And where do these fundamentally new views of the world arise? They are not simply discovered by pure observation; they require new modes of thought. And where can we find them, if old modes do not even include the right metaphors?

The nature of true genius lies in the elusive capacity to construct these new modes from apparent darkness. The basic chanciness and unpredictability of science must also reside in the inherent difficulty of such a task.

S.J. Gould. 1985. The Flamingo’s Smile, Ch. 8.


Disclaimer important things not addressed

Disclaimer: Important Things Not Addressed

  • Historical challenges between religion and science (e.g. Gallileo; see Gould for a modern take).

  • More formal philosophical movements (not phil of “science”per se) – e.g. Hegel, positivism more generally, etc.

  • Roles of empiricism vs theory

  • Interesting biology-specific things (e.g. essentialism)

  • Post-modernism, post-positivism, modern social science theory


Prominent philosophers who proposed theories about the nature of science

Prominent philosophers who proposed theories about the nature of science:

  • Descartes

  • Francis Bacon

  • Karl Popper

  • Thomas Kuhn

  • Paul Feyerabend

  • and many others not discussed here… Lakatos, Mayr, Gould, Lewontin & Levins


A short walk through some important ideas in the philosophy of science

"My discoveries have satisfied me that it is possible to reach knowledge that will be of much utility in this life; and that .... knowing the nature and behavior of fire, water, air, stars, the heavens, and all the other bodies which surround us ... we can employ these entities for all the purposes for which they are suited, and so make ourselves masters and possessors of nature.“ Discourse on Method - Rene Descartes 1637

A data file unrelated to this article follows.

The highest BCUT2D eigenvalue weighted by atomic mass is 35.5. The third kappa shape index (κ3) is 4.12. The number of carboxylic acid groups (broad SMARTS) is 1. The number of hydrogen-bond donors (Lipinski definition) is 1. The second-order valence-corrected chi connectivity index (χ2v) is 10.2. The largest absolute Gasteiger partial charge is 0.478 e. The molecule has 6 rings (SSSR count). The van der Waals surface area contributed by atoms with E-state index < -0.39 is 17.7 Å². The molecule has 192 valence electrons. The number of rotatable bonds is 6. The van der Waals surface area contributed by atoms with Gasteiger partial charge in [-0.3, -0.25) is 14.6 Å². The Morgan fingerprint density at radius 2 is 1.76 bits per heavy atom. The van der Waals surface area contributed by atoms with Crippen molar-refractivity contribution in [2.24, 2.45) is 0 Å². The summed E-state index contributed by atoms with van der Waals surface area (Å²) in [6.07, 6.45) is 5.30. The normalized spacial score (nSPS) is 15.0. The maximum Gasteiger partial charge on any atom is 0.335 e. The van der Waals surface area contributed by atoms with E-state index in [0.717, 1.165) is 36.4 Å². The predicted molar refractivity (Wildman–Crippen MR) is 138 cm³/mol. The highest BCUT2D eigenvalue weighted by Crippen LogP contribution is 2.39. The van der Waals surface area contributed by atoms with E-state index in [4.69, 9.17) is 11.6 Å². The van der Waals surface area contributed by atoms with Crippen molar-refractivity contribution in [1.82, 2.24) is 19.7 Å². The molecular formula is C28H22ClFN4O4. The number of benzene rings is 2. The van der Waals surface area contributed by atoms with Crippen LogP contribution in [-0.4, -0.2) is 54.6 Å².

René Descartes

(1596-1650)


Cartesian rationalism cartesian reduction

Cartesian Rationalism, Cartesian Reduction

  • The union of these philosophies with rational, analytical techniques during the Age of Enlightenment set forth a framework of perceiving the earth known as "Cartesian rationalism": the notion that all aspects of the Universe (including Homo sapiens) can be understood through analytic deduction and mathematically correct, logical, universal principles.

  • Modern science is based on Cartesian rationalism. It carries with it an underlying assumption that only that part of the Universe which can be objectively measured, described, or predicted, is important, and thus, useful (Bowers). Cartesian rationalism is so prevalent today, that many ecologists and other scientists do not even conceive of the possibility of any approach other than the Cartesian approach (Capra 1982), and problems that cannot be framed in Cartesian terms are considered unworthy of study.


A short walk through some important ideas in the philosophy of science

Francis Bacon

(1561-1626)


Francis bacon s view of science

Francis Bacon’s view of science

  • According to Bacon there is a complete segregation (separation) of science with theology (religion). They are concerned with different spheres – science with the natural phenomena and theology with the supernatural.

  • Bacon said that science proceeds through:Empirical observation → experiment → induction of general laws → prediction.

  • This inference from what happens in a limited number of particular gasses to a general statement about what happens in all gasses is called induction.

  • This method made science different from other types of knowledge.


A short walk through some important ideas in the philosophy of science

  • Induction - Observations leading to generalizations (i.e., going from the particular to the general). Sir Francis Bacon (died 1626) championed this over deduction, because it was driven by the data not the investigator (though more modern views question this).

  • Deduction - Beginning with axioms or assumptions and using logic to reach conclusions about particular situations (general to particular)